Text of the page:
The Harvard review also found that replacing one serving of red meat with fish, poultry, nuts, legumes, low-fat diary or grains was associated with a 7 percent to 19 percent lower mortality risk. The researchers estimated that 9.3 percent of male deaths and 7.6 percent of female deaths could have been prevented if study participants had consumed less than half a serving of red meat per day.

"This study provides clear evidence that regular consumption of red meat, especially processed meat, contributes substantially to premature death," said review co-author Dr. Frank Hu in a press release issued by the Harvard School of Public Health. "On the other hand, choosing more healthful sources of protein in place of red meat can confer significant health benefits by reducing chronic disease morbidity and mortality."

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Resolution: Shrink Your Carbon Footprint

When it comes to global warming, not all meat is created equal. The ruminants Americans eat — mainly cows — pose the biggest threat to the climate, according to an article in this month's edition of the journal Nature Climate Change.

As you may remember from your high school biology class, ruminants have a multi-chambered stomach. They swallow their food, regurgitate it as cud, chew it again, and then swallow it again. During that process, they silently belch and fart methane, an odorless gas that is about 25 times more powerful than carbon dioxide in its ability to trap radiant heat in the atmosphere. And although there are a number of human activity-related, or anthropogenic, sources of methane — rice production, landfills and burning fossil fuels, for example — domesticated ruminants are the largest source worldwide.

"Reducing the emissions from ruminants, which are mostly associated with beef production, could make a big contribution to preventing the worst impacts of global warming," said Doug Boucher, director of climate research and analysis at the Union of Concerned Scientists and a co-author of the Nature Climate Change article. "Globally, ruminants contribute 12 percent of all anthropogenic carbon emissions, and 80 percent of those emissions are from cattle."

The alternative? Boucher and his co-authors point out that methane emissions from pigs and poultry, which have a single-chambered stomach, are negligible by comparison. "If you want to reduce the emissions associated with the food you eat, the most important step is to reduce your consumption of beef," Boucher wrote in a recent blog. "The question of what you replace it with — pork, poultry or plants only — is much less important."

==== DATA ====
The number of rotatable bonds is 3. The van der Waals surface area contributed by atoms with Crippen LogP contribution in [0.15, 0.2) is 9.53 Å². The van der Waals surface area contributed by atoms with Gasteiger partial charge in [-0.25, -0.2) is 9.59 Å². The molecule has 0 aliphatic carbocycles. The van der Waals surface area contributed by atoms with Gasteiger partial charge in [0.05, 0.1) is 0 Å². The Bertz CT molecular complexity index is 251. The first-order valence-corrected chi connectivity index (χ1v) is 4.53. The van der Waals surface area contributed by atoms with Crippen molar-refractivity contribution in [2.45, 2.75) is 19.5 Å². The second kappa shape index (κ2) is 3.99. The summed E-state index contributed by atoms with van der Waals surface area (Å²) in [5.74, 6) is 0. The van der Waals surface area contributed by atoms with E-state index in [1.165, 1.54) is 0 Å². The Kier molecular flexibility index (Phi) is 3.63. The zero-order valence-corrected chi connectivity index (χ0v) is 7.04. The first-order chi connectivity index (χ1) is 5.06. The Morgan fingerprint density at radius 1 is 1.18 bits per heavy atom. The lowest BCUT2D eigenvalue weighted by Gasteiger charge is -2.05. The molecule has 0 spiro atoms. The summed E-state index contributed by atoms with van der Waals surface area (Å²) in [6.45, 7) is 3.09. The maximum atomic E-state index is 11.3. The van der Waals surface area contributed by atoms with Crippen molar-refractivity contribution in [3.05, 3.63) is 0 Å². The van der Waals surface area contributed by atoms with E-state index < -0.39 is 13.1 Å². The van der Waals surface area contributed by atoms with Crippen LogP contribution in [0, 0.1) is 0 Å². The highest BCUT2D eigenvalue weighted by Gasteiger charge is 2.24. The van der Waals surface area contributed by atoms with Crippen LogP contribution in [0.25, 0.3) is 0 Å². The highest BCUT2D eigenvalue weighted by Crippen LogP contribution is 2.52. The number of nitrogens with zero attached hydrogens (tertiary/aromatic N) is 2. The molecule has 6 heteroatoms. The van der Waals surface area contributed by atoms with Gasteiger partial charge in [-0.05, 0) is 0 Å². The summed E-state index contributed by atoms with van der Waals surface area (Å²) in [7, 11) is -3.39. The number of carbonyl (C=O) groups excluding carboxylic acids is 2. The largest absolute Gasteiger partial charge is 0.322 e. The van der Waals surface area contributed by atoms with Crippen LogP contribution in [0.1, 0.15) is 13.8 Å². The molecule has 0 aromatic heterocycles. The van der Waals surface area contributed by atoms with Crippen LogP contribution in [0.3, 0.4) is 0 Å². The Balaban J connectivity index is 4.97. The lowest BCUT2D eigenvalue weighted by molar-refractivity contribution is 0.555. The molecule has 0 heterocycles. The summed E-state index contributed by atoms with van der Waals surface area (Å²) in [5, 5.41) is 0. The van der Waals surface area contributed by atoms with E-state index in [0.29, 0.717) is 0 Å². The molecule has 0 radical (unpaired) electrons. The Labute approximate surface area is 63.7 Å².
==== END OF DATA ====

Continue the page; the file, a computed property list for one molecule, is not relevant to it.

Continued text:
If you don't have the stomach to cut out meat entirely, switching to poultry or pork would still go a long way to shrink your carbon footprint. Boucher, a biologist, pointed out that although the biggest emissions reduction would obviously come from becoming a vegan, replacing beef with poultry would get you more than 90 percent of the way there, while switching to pork would achieve at least 80 percent of the methane abatement you would get from only eating plants.

The good news is Americans have been eating less meat, including beef, over the last decade. Annual U.S. beef consumption dropped from its high point of 97 pounds per person in 2002 to 81 pounds in 2011, according to U.S. Department of Agriculture data. But that is still more than consumers in every other country besides Argentina, Brazil and Uruguay, translating into 1,850 to 2,600 pounds of annual carbon emissions per person.

"The fact that Americans are now eating more chicken than beef for the first time in 100 years demonstrates that change is possible," said Boucher. "We're heading in the right direction when it comes to addressing climate change, at least on the diet front, but we have a long way to go."

Negin's most recent op-ed was "Who's to Blame for Climate Change?" This article was adapted from "A New Year's Resolution That Saves Money, Improves Health, and Reduces Global Warming Pollution," which first appeared on the Huffington Post. The views expressed are those of the author and do not necessarily reflect the views of the publisher. This version of the article was originally published on LiveScience.

Union of Concerned Scientists